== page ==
Japanese business leaders have concerns about finding enough skilled workers to fill openings at their Indiana-based operations, including in Columbus.

So as part of Indiana’s seven-day trade mission to Japan, which ends today, Gov. Eric Holcomb worked to assure Japanese executives that jobs programs in the Hoosier state are working to meet their needs.

The trade mission, Holcomb’s first as governor, sought to strengthen ties with companies that already have operations in Indiana, as well as seeking new investment.

Indiana is home to more than 280 Japanese-based business operations. Indianapolis and Columbus have far more of them than any other Indiana city, with 26 in Columbus and just a few more than that in the state’s largest city.

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“We heard time and time again, ‘We’ll hire if we find people with the skills to fill the jobs,” Holcomb said.

The governor said having local officials on the trip such as Columbus Mayor Jim Lienhoop, Greater Columbus Economic Development Corp. President Jason Hester and Jennings County Economic Development Commission Executive Director Kathy Ertel was advantageous in that regard.

“This allowed us to tell how we have addressed workforce concerns,” Holcomb said.

The governor shared with Japanese economic and business leaders the state’s efforts with Skill Up Indiana! It pays students to enroll in the program, where they learn skills and earn certifications needed in the manufacturing industry so they can potentially be direct hires for companies.

Since applications were first accepted in January, about 47,000 people have visited the program’s website, 30,000 of them have started an application and more than 5,000 have completed the application, Holcomb said.

“We know people want to skill up and give themselves a pay raise. That is music to (Japanese) businesses ears,” the governor said.

The Indiana delegation met with companies that have local ties, such as Toyota Industries, Toyota Tsusho Corp. and NTN Corp., which operate Columbus, and Aisin, which has a presence in Jackson County.

The governor said it’s important that Japanese officials understand Indiana’s workforce efforts because it is competing with other states for economic investment and jobs. The governors from Michigan, Illinois, Wisconsin and Nebraska also attended the Midwest U.S.-Japan Association Conference in Tokyo, Holcomb said.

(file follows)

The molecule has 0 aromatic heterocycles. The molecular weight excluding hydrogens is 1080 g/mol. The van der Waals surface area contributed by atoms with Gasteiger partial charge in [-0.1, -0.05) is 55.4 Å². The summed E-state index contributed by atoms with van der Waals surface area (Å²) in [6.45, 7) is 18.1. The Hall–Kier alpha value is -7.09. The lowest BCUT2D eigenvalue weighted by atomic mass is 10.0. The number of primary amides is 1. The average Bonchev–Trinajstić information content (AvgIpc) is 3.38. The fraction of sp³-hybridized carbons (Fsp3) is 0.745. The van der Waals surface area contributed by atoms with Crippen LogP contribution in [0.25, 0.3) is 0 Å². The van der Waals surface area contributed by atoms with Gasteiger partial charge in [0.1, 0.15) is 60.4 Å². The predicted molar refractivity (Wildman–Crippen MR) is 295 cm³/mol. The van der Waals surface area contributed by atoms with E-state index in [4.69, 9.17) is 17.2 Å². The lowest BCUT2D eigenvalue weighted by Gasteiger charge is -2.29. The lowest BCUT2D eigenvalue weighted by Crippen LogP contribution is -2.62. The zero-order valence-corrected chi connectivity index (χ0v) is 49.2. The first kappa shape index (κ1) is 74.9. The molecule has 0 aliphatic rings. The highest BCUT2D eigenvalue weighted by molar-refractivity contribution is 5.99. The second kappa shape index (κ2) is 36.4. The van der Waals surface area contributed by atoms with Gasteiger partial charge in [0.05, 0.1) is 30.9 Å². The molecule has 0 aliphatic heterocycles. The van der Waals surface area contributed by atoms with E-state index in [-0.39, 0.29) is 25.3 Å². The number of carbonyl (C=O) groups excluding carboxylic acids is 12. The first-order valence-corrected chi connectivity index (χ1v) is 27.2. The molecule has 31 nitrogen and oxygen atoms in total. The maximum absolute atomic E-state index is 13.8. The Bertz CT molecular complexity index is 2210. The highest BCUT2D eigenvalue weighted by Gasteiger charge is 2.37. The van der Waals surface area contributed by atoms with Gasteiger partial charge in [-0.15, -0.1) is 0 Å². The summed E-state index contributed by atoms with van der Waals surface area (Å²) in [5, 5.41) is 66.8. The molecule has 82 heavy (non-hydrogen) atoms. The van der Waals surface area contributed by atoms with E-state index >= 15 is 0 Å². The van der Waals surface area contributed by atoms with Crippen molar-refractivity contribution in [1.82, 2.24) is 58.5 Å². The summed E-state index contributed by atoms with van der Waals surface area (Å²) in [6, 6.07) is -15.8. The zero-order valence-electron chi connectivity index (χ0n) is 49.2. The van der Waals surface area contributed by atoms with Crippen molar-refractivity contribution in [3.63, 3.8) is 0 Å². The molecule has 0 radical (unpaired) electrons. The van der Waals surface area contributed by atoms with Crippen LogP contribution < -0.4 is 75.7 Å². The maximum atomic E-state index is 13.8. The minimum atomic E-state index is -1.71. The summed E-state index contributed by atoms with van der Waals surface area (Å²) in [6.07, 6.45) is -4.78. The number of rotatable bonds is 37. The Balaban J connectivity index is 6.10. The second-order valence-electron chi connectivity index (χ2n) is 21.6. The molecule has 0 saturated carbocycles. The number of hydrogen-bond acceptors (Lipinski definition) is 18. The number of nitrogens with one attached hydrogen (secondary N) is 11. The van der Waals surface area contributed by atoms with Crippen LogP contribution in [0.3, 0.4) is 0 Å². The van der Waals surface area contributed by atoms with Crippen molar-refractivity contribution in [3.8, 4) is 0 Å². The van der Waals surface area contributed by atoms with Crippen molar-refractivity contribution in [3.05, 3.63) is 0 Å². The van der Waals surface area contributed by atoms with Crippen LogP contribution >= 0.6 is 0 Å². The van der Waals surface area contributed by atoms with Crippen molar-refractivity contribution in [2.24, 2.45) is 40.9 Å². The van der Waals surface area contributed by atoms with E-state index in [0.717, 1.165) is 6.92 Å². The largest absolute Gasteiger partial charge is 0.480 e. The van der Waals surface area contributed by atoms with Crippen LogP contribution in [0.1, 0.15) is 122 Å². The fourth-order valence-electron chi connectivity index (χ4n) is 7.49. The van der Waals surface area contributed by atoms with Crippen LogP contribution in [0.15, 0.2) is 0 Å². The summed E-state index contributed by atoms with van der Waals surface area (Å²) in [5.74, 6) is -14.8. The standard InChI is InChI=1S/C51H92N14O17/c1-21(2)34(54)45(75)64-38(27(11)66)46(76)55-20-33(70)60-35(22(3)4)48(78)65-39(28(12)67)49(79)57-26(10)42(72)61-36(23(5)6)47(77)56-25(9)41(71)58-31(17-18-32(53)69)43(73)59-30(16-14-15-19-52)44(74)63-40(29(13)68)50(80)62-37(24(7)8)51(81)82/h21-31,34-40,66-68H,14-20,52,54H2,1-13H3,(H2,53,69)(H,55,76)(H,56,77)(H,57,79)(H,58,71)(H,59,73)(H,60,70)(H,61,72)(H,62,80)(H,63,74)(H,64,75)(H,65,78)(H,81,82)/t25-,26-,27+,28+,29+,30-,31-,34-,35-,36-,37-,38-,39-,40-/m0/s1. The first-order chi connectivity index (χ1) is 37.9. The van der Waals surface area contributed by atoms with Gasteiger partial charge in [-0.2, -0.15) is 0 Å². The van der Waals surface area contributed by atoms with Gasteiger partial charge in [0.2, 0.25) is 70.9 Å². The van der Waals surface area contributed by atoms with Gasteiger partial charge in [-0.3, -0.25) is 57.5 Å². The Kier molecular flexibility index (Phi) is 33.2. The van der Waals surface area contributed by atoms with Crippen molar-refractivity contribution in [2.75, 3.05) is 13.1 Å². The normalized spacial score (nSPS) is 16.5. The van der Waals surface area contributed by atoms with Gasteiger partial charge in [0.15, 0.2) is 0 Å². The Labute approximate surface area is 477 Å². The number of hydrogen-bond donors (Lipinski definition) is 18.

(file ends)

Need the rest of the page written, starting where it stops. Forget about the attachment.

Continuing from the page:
“It’s an uber-competitive environment,” Holcomb said.

Providing Japanese companies with a robust, skilled workforce to help them grow and expand is important because Indiana has more than a partnership with Japan. It also has a friendship.

Not only is Japan the largest foreign investor in Indiana, but the state and Tochigi Prefecture have a sister-state relationship that dates to 1999. Also, 13 communities in Indiana have sister-city relationships with Japanese cities. Columbus has had a sister-city relationship with Miyoshi since 1994.

Holcomb said he comes away from the trip feeling good about Indiana’s relationship with Japan and the prospect for additional investment from companies.

“The feeling is the sky is the limit and optimism in Indiana,” the governor said, citing the health of the state’s economy and business climate.

What's next

Before departing Japan Friday, Indiana Gov. Eric Holcomb will meet with Aichi Gov. Hideaki Ohmura to discuss ongoing opportunities for economic collaboration between Indiana and Aichi Prefecture, which is the manufacturing center of Japan.

After returning to the U.S., Holcomb and state economic officials will work with local officials to create a list of action items from the trip.

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Kirk Johannesen is assistant managing editor of The Republic. He can be reached at johannesen@therepublic.com or (812) 379-5639.